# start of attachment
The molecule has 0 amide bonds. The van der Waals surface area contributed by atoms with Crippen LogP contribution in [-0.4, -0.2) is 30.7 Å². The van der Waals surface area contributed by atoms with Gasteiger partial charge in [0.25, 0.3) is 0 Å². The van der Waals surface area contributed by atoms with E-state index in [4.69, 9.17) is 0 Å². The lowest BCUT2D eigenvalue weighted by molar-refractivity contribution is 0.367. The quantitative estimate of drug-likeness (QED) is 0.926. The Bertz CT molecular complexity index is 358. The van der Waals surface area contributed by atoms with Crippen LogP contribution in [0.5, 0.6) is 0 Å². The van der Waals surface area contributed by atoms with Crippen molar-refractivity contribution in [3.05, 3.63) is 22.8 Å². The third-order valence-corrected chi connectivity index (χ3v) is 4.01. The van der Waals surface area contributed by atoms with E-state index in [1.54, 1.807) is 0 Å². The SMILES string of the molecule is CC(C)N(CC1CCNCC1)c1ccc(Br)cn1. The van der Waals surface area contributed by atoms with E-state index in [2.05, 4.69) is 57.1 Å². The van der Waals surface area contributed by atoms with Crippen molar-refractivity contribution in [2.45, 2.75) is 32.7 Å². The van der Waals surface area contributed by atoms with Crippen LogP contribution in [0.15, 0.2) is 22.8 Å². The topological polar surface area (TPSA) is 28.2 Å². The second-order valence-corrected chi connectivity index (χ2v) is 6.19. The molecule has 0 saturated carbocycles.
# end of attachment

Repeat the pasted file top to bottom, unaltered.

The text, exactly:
The molecule has 0 amide bonds. The van der Waals surface area contributed by atoms with Crippen LogP contribution in [-0.4, -0.2) is 30.7 Å². The van der Waals surface area contributed by atoms with Gasteiger partial charge in [0.25, 0.3) is 0 Å². The van der Waals surface area contributed by atoms with E-state index in [4.69, 9.17) is 0 Å². The lowest BCUT2D eigenvalue weighted by molar-refractivity contribution is 0.367. The quantitative estimate of drug-likeness (QED) is 0.926. The Bertz CT molecular complexity index is 358. The van der Waals surface area contributed by atoms with Crippen LogP contribution in [0.5, 0.6) is 0 Å². The van der Waals surface area contributed by atoms with Crippen molar-refractivity contribution in [3.05, 3.63) is 22.8 Å². The third-order valence-corrected chi connectivity index (χ3v) is 4.01. The van der Waals surface area contributed by atoms with E-state index in [1.54, 1.807) is 0 Å². The SMILES string of the molecule is CC(C)N(CC1CCNCC1)c1ccc(Br)cn1. The van der Waals surface area contributed by atoms with E-state index in [2.05, 4.69) is 57.1 Å². The van der Waals surface area contributed by atoms with Crippen molar-refractivity contribution in [2.45, 2.75) is 32.7 Å². The van der Waals surface area contributed by atoms with Crippen LogP contribution in [0.15, 0.2) is 22.8 Å². The topological polar surface area (TPSA) is 28.2 Å². The second-order valence-corrected chi connectivity index (χ2v) is 6.19. The molecule has 0 saturated carbocycles.